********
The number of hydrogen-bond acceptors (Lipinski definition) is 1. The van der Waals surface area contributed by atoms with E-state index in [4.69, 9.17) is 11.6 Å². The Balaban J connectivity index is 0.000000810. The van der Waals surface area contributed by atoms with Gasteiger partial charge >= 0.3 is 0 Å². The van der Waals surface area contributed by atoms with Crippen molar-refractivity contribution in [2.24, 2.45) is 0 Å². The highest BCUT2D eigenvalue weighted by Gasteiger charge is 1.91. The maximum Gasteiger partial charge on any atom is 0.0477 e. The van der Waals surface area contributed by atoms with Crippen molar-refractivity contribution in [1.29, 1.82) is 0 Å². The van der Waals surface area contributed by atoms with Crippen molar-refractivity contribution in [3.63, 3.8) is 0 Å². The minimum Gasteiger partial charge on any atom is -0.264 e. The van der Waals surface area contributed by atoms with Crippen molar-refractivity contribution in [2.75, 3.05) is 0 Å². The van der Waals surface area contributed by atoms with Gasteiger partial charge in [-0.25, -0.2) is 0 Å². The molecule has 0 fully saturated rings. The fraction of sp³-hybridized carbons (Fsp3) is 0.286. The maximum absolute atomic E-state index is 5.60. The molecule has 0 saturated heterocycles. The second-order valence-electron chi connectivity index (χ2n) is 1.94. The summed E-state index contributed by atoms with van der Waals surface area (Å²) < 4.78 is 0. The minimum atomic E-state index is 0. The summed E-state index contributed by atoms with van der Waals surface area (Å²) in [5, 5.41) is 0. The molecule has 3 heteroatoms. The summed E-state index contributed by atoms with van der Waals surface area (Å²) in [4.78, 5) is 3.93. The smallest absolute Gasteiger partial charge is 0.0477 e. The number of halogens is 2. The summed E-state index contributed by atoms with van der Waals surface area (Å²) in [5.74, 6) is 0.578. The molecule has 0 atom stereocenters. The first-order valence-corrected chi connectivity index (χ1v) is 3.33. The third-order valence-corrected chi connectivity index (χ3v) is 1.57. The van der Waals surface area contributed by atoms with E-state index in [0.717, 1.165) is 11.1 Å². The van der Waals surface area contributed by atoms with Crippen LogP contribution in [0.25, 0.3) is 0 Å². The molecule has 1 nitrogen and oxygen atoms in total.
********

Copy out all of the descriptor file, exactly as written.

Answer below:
The number of hydrogen-bond acceptors (Lipinski definition) is 1. The van der Waals surface area contributed by atoms with E-state index in [4.69, 9.17) is 11.6 Å². The Balaban J connectivity index is 0.000000810. The van der Waals surface area contributed by atoms with Gasteiger partial charge >= 0.3 is 0 Å². The van der Waals surface area contributed by atoms with Crippen molar-refractivity contribution in [2.24, 2.45) is 0 Å². The highest BCUT2D eigenvalue weighted by Gasteiger charge is 1.91. The maximum Gasteiger partial charge on any atom is 0.0477 e. The van der Waals surface area contributed by atoms with Crippen molar-refractivity contribution in [1.29, 1.82) is 0 Å². The van der Waals surface area contributed by atoms with Crippen molar-refractivity contribution in [3.63, 3.8) is 0 Å². The minimum Gasteiger partial charge on any atom is -0.264 e. The van der Waals surface area contributed by atoms with Crippen molar-refractivity contribution in [2.75, 3.05) is 0 Å². The van der Waals surface area contributed by atoms with Gasteiger partial charge in [-0.25, -0.2) is 0 Å². The molecule has 0 fully saturated rings. The fraction of sp³-hybridized carbons (Fsp3) is 0.286. The maximum absolute atomic E-state index is 5.60. The molecule has 0 saturated heterocycles. The second-order valence-electron chi connectivity index (χ2n) is 1.94. The summed E-state index contributed by atoms with van der Waals surface area (Å²) < 4.78 is 0. The minimum atomic E-state index is 0. The summed E-state index contributed by atoms with van der Waals surface area (Å²) in [5, 5.41) is 0. The molecule has 3 heteroatoms. The summed E-state index contributed by atoms with van der Waals surface area (Å²) in [4.78, 5) is 3.93. The smallest absolute Gasteiger partial charge is 0.0477 e. The number of halogens is 2. The summed E-state index contributed by atoms with van der Waals surface area (Å²) in [5.74, 6) is 0.578. The molecule has 0 atom stereocenters. The first-order valence-corrected chi connectivity index (χ1v) is 3.33. The third-order valence-corrected chi connectivity index (χ3v) is 1.57. The van der Waals surface area contributed by atoms with E-state index in [0.717, 1.165) is 11.1 Å². The van der Waals surface area contributed by atoms with Crippen LogP contribution in [0.25, 0.3) is 0 Å². The molecule has 1 nitrogen and oxygen atoms in total.